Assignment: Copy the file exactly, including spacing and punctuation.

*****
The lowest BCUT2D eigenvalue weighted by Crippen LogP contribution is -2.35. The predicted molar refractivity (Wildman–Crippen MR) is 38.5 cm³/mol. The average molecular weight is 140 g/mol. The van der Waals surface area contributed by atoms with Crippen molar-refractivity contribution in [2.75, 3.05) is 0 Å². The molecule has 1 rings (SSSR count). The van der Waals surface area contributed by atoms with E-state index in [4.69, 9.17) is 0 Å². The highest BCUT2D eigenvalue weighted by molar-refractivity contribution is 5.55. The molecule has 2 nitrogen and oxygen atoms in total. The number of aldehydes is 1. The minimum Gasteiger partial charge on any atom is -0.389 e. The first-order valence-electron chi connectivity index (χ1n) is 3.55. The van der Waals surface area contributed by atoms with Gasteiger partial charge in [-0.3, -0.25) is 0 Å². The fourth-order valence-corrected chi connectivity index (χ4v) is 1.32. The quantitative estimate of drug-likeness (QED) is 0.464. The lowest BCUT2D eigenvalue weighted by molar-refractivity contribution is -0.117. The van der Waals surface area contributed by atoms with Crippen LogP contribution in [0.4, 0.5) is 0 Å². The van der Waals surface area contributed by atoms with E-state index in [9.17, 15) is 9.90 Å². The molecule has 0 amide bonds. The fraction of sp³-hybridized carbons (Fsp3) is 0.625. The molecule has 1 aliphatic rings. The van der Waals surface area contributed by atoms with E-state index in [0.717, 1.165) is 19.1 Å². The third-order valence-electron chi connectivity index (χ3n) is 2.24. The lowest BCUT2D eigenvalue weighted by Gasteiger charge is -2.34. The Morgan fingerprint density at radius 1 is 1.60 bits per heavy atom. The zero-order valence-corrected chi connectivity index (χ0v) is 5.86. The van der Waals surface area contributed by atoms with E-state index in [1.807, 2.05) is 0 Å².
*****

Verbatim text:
The lowest BCUT2D eigenvalue weighted by Crippen LogP contribution is -2.35. The predicted molar refractivity (Wildman–Crippen MR) is 38.5 cm³/mol. The average molecular weight is 140 g/mol. The van der Waals surface area contributed by atoms with Crippen molar-refractivity contribution in [2.75, 3.05) is 0 Å². The molecule has 1 rings (SSSR count). The van der Waals surface area contributed by atoms with E-state index in [4.69, 9.17) is 0 Å². The highest BCUT2D eigenvalue weighted by molar-refractivity contribution is 5.55. The molecule has 2 nitrogen and oxygen atoms in total. The number of aldehydes is 1. The minimum Gasteiger partial charge on any atom is -0.389 e. The first-order valence-electron chi connectivity index (χ1n) is 3.55. The van der Waals surface area contributed by atoms with Gasteiger partial charge in [-0.3, -0.25) is 0 Å². The fourth-order valence-corrected chi connectivity index (χ4v) is 1.32. The quantitative estimate of drug-likeness (QED) is 0.464. The lowest BCUT2D eigenvalue weighted by molar-refractivity contribution is -0.117. The van der Waals surface area contributed by atoms with Crippen LogP contribution in [0.4, 0.5) is 0 Å². The van der Waals surface area contributed by atoms with E-state index in [9.17, 15) is 9.90 Å². The molecule has 0 amide bonds. The fraction of sp³-hybridized carbons (Fsp3) is 0.625. The molecule has 1 aliphatic rings. The van der Waals surface area contributed by atoms with E-state index in [0.717, 1.165) is 19.1 Å². The third-order valence-electron chi connectivity index (χ3n) is 2.24. The lowest BCUT2D eigenvalue weighted by Gasteiger charge is -2.34. The Morgan fingerprint density at radius 1 is 1.60 bits per heavy atom. The zero-order valence-corrected chi connectivity index (χ0v) is 5.86. The van der Waals surface area contributed by atoms with E-state index in [1.807, 2.05) is 0 Å².